If you were a kid in the 1960s, one of the highlights of the week was The Ed Sullivan Show. This was often the launching pad for performers looking to break into the big time in North America.
In the mix of comics and puppets that were on the show every Sunday night were young musicians who played rock and roll.
Sullivan didn’t necessarily understand what the kids were playing, but the audience jumped when The Beatles and The Rolling Stones appeared.
Among the parade of rockers was a group called The Young Rascals. The band, formed in New Jersey in 1965, was on an awful lot in those days.
For Felix Cavaliere, the show was a launch pad, but was it too much of good thing?
“Actually, I asked our manager to put a stop to that. I think we were on there too many times,” Cavaliere sid in an interview with ARTSFILE before his performance at RBC Ottawa Bluesfest on July 6.
“The first time on the show was extremely exciting and the second time, but after awhile I felt it was over. Look at Led Zeppelin. They never went on TV. If you wanted to see them you had to buy a ticket.
“We had the opposite philosophy. In those days that show was kind of like the beacon to get you over it. And it did that. There’s no question about it.”
Cavaliere remembers Sullivan himself as being “kind of dour. You could see he was obviously from a different generation. The way he treated most of us In those days … we were kind of stoners. He could see we were not on the planet. He didn’t like that.”
The Sullivan show was hard work, Cavaliere said.
The performers worked every day, Monday through Sunday. They would start at 7 a.m. and rehearse. On Saturday, they would do the show in front of a live audience. On Sunday it was live.
“It was a lot of work. You got a fee to do that show just as you would for a concert.
“He was an old newspaper guy. We had a little run in with him because he was using music acts as the stars of the show to hook the audience and the dressing rooms did not reflect that status.
“So we had run in with them and we got our room. I was always a little crazy you know.”
The Young Rascals evolved into The Rascals over the course of the late 1960s and they laid down some amazing hits Groovin’ (1967), Good Lovin’ (1966), People Got to Be Free (1968), How Can I Be Sure? (1967), A Beautiful Morning (1968) and A Girl Like You (1967). The output got Cavaliere, his writing partner Eddie Brigati, Gene Cornish and Dino Danelli into the Rock and Roll Hall of Fame in 1997.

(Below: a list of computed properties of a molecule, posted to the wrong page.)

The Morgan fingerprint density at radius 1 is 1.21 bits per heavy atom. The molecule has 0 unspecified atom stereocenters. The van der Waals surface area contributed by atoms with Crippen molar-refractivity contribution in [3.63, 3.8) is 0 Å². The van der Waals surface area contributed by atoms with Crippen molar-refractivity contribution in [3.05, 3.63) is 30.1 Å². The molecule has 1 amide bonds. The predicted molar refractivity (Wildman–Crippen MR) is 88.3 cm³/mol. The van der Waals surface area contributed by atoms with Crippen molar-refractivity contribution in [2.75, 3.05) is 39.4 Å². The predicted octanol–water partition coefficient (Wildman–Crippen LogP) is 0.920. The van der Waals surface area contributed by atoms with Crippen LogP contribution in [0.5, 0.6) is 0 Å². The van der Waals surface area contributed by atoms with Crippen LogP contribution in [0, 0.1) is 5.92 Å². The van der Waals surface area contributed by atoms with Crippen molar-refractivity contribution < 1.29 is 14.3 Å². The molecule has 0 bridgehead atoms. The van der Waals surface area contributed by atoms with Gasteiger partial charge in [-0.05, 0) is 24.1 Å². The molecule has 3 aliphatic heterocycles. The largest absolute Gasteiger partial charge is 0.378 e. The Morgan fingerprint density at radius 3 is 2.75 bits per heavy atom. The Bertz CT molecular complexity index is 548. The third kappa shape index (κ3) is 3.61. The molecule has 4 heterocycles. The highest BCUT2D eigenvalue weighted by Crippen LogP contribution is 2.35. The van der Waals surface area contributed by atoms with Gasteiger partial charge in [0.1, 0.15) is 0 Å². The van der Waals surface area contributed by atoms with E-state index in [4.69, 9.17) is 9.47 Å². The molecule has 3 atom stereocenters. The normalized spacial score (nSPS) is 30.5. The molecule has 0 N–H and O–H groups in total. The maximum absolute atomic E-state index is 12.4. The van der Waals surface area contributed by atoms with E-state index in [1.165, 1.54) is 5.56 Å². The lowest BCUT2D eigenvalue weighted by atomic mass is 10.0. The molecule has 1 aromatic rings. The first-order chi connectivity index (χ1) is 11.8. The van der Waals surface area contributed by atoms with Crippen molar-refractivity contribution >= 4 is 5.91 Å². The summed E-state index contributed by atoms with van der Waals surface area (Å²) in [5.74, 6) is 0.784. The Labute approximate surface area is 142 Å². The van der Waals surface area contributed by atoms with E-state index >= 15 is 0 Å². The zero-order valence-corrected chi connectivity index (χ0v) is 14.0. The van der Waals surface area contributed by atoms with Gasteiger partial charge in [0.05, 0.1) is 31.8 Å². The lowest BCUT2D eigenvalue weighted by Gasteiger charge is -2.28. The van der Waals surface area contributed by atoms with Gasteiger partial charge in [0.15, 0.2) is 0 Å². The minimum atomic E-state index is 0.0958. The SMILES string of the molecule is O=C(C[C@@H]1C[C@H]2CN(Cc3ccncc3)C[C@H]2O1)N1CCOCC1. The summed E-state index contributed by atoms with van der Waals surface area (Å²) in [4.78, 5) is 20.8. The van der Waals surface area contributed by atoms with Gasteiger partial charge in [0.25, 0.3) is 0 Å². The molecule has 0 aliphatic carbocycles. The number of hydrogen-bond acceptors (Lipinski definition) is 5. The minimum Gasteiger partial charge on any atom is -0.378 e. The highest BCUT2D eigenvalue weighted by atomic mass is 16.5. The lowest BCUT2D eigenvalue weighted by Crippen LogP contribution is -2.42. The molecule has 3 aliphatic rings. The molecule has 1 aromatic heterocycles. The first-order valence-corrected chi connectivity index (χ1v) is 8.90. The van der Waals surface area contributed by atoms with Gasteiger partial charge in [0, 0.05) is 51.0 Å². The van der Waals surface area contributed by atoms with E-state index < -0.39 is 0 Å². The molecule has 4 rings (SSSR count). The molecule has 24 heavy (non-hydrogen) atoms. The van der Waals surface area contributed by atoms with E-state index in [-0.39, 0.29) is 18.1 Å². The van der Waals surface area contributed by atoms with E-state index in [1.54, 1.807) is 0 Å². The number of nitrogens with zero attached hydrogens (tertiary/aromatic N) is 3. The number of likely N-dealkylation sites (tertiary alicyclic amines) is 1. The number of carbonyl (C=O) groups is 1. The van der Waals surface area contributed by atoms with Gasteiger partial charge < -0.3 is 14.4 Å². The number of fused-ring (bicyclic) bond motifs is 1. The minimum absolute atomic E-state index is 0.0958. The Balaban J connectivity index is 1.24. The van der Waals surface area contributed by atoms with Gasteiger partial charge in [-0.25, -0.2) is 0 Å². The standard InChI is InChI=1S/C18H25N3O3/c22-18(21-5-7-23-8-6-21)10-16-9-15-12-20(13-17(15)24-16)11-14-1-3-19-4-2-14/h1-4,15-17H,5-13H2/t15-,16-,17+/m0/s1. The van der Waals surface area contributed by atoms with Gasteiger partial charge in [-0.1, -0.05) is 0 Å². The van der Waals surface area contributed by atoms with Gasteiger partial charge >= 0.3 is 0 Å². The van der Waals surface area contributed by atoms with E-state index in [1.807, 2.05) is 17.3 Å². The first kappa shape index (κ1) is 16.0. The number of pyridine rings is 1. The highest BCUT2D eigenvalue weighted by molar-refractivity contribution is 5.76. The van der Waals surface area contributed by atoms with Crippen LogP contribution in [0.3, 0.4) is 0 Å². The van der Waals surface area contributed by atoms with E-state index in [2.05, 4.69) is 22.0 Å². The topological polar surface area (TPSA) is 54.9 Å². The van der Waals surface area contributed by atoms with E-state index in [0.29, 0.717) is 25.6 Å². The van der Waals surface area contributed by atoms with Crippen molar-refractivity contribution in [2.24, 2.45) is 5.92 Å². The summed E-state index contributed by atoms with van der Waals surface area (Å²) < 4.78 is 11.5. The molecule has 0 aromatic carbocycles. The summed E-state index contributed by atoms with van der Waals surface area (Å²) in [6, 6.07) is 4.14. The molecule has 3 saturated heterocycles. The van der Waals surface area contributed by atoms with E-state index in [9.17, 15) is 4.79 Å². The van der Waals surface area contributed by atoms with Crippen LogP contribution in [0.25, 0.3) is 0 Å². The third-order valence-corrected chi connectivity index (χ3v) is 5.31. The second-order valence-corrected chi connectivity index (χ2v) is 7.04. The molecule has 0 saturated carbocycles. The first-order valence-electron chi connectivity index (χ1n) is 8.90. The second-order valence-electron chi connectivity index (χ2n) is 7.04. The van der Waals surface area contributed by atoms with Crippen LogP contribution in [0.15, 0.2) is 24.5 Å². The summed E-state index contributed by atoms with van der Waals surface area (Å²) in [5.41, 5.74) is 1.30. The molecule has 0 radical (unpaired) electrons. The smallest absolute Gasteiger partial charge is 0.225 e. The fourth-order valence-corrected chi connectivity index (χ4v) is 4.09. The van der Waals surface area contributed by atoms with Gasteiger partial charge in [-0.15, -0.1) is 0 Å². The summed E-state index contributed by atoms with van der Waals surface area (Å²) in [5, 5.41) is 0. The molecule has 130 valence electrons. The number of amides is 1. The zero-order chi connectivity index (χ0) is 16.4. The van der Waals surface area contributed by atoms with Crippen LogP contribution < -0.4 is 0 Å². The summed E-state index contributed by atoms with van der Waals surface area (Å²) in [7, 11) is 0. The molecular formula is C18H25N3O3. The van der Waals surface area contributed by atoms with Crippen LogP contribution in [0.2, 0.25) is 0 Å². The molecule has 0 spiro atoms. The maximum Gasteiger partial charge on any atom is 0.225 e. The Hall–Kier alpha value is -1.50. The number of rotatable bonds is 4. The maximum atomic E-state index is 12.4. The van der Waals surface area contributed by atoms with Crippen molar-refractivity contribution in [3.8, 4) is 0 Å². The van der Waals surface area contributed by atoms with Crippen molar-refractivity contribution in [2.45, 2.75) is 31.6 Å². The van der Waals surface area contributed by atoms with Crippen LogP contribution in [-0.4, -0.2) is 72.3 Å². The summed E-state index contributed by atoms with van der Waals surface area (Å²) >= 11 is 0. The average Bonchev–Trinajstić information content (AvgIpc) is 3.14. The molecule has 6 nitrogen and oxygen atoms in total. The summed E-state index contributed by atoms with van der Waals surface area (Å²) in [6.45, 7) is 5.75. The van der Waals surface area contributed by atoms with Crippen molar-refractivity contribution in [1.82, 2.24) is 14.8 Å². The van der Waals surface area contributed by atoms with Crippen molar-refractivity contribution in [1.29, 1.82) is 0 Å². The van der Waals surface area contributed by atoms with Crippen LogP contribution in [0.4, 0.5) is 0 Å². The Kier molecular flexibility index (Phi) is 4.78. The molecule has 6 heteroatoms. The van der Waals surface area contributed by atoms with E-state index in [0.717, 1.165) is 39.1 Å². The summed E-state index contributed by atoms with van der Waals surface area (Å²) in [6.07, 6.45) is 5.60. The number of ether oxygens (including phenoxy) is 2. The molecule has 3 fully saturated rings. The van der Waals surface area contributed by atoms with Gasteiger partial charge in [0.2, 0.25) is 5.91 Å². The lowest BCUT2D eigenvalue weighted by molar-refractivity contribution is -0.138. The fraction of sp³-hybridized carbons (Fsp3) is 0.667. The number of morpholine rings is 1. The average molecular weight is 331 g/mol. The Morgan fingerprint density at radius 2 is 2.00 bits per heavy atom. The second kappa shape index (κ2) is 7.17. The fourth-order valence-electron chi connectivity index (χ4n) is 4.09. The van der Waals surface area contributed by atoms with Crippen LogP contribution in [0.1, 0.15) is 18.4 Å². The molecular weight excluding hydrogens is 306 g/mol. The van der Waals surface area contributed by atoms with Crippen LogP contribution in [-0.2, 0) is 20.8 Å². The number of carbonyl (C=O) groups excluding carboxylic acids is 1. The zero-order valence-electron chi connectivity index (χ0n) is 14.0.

“We were very fortunate to be part of that era in rock and roll. The talent was amazing then. To survive you had to rise to a pretty high level.”
The Rascals were also lucky that they were signed by Atlantic Records, he said.
“It was a wonderful place to work. They wanted to make money but they wanted to make good music maybe great music too. I appreciated that. Those days are so over now.”
Atlantic allowed them the freedom to make the music they wanted to make, he said.
The British invasion was in full swing in those years, but Cavaliere said he enjoyed the competition from The Beatles and The Stones.
“Competition is always there in our industry because you have to get on the radio and you gotta make sales.”
Plus he had a chance to see The Beatles up close before they broke into the North American market.
“I was in Europe working with Joey Dee and the Starliters and The Beatles opened for us in Germany and Sweden. I had an opportunity to see what was happening before came Stateside.”
Cavaliere was a college student in pre-med. But he was also building a reputation as a keyboard player. He was asked to join the Starliters in Europe because their organ player had quit.
“So I had to make a decision — to do this for a living or go back to school. When I saw The Beatles, it made up my mind, first of all because all the women in the place were going absolutely crazy. It was amazing, It was very loud with people screaming and hollering through the whole set.